Two weeks ago, GA posted a fairytale called "Emnet Ed and the 3 Witches."
This was Chapter 1:
Once upon a time in Hoboken, a 4th ward resident had an idea.
It was a big idea. An idea that could possibly alter the course of regular flooding on the city's west side. The resident's name was Ed. The year was 2008.
Ed brought his idea to his 4th Ward council person who later became Mayor. Ed's idea was a flood mitigation technology called "Emnet."
Emnet is a wireless system of sensors installed on the under-side of manholes, that was developed in a land far, far away called Indiana.
Ed believed Emnet could coordinate operation of Hoboken's (future) pumps with actual conditions in the flood-prone areas of Hoboken rather than basing control on conditions in the areas of the pumps (which tend not to flood). Ed discovered that Emnet could also control combined sewer overflows (which is what Hoboken has).
So, when Emnet Ed the Visionary brought his idea to his 4th Ward Councilwoman, Hoboken lived Happily Ever After... right? Wrong!
Well folks, that Emnet Ed put in an application to the North Hudson Sewerage Authority, along with (2) other worthy and talented candidates: Leon Gold and Paul Blanos. Oh yes, and former NHSA Commissioner Frank Raia.
Tonight, the Hoboken City Council will vote on this Resolution:
click to enlarge
It appears that congratulations are in order to Emnet Ed...
Congratulations, Emnet Ed!
And thanks to all applicants for being willing to serve your city. Newbie Paul, do not be discouraged; there are so many opportunities to serve!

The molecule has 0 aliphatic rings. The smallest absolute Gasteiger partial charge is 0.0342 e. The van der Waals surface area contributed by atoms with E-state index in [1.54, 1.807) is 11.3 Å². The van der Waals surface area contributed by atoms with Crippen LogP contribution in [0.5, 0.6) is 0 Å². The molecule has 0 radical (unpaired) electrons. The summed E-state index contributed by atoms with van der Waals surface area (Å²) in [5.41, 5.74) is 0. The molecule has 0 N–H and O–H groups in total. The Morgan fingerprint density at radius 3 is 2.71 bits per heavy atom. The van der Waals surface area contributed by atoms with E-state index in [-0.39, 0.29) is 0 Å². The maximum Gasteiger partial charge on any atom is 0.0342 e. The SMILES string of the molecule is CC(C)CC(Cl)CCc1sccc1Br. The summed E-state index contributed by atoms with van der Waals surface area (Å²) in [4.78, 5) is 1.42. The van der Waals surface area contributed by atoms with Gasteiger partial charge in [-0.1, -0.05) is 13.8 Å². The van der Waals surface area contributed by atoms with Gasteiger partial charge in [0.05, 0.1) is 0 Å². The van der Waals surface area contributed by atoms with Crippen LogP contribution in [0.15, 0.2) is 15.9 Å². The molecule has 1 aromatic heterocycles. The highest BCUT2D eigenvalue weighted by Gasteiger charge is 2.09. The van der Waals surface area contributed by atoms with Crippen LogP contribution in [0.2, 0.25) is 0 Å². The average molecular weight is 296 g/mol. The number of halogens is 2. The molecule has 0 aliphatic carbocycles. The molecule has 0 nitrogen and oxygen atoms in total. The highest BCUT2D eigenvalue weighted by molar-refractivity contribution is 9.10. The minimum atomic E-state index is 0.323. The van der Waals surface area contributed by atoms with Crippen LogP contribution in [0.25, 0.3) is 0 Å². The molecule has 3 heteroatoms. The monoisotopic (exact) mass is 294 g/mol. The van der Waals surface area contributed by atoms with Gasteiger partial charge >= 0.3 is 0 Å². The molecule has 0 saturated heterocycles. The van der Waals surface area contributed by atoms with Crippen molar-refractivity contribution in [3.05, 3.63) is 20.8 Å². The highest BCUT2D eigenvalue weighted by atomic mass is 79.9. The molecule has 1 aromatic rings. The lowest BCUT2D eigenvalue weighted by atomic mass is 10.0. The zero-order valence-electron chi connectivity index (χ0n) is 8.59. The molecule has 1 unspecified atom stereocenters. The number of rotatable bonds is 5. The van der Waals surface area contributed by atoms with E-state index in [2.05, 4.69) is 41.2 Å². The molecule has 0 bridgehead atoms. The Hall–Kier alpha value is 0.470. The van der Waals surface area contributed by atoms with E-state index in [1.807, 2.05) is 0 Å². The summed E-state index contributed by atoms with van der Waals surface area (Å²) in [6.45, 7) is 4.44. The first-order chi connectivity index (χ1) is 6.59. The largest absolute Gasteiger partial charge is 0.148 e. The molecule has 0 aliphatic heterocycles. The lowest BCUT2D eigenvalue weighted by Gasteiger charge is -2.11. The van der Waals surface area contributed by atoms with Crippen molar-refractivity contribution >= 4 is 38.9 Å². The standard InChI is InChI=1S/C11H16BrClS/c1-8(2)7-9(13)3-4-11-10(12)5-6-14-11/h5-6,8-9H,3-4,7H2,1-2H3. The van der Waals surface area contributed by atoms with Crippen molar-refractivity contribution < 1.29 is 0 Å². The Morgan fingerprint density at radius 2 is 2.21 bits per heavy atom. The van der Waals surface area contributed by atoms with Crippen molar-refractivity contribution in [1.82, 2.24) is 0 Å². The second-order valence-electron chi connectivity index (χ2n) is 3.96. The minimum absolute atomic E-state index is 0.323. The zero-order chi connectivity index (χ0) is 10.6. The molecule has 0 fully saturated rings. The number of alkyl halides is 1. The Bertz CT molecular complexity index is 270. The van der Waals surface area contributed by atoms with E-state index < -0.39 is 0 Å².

On a (sort of) related note...
GA was dismayed to hear that on January 10, 2017 Hoboken's Maxwell Place won a $5,000,000 judgment in a civil lawsuit against the NHSA. The suit was over the NHSA's largely underground installation for the H5 pump on land acquired through eminent domain.
The only 2 above-ground accessory structures are a 36"h x 36"w x 18"d 'box' and a 42"h x 8"dia 'tube.' Huh?
According to NHSA Director Richard Wolff, the H5 pump was located for optimum functionality and efficiency of design; moving the pump north would have required construction of 2 enormous holding tanks ("50 feet long...") and moving it west (into another residential neighborhood) would not properly drain the ShopRite area.
GA cannot believe that these buildings, monoliths lining the Hudson which have certainly blocked the air, light and views of the rest of us (a.k.a. "neighbors") would begrudge the above-ground area the size of a coffee table in order to protect their neighbors from FLOODING every frigging time it storms.
GA is shocked. Now, Maxwell Place owners have public infrastructure below ground on a strip of property and a "coffee table" sized appurtenance above ground- on a green island with shrubbery-, TO PROTECT THE PROPERTY of those who rent or own in a low-lying part of Hoboken.
How about WE sue YOU for blocking our view of Manhattan?
Certainly your bulbous towers have a negative impact on property values of the homes you cast in shadow.
GA can hardly believe that such a lawsuit was ever initiated. Hopefully it will get overturned on Appeal.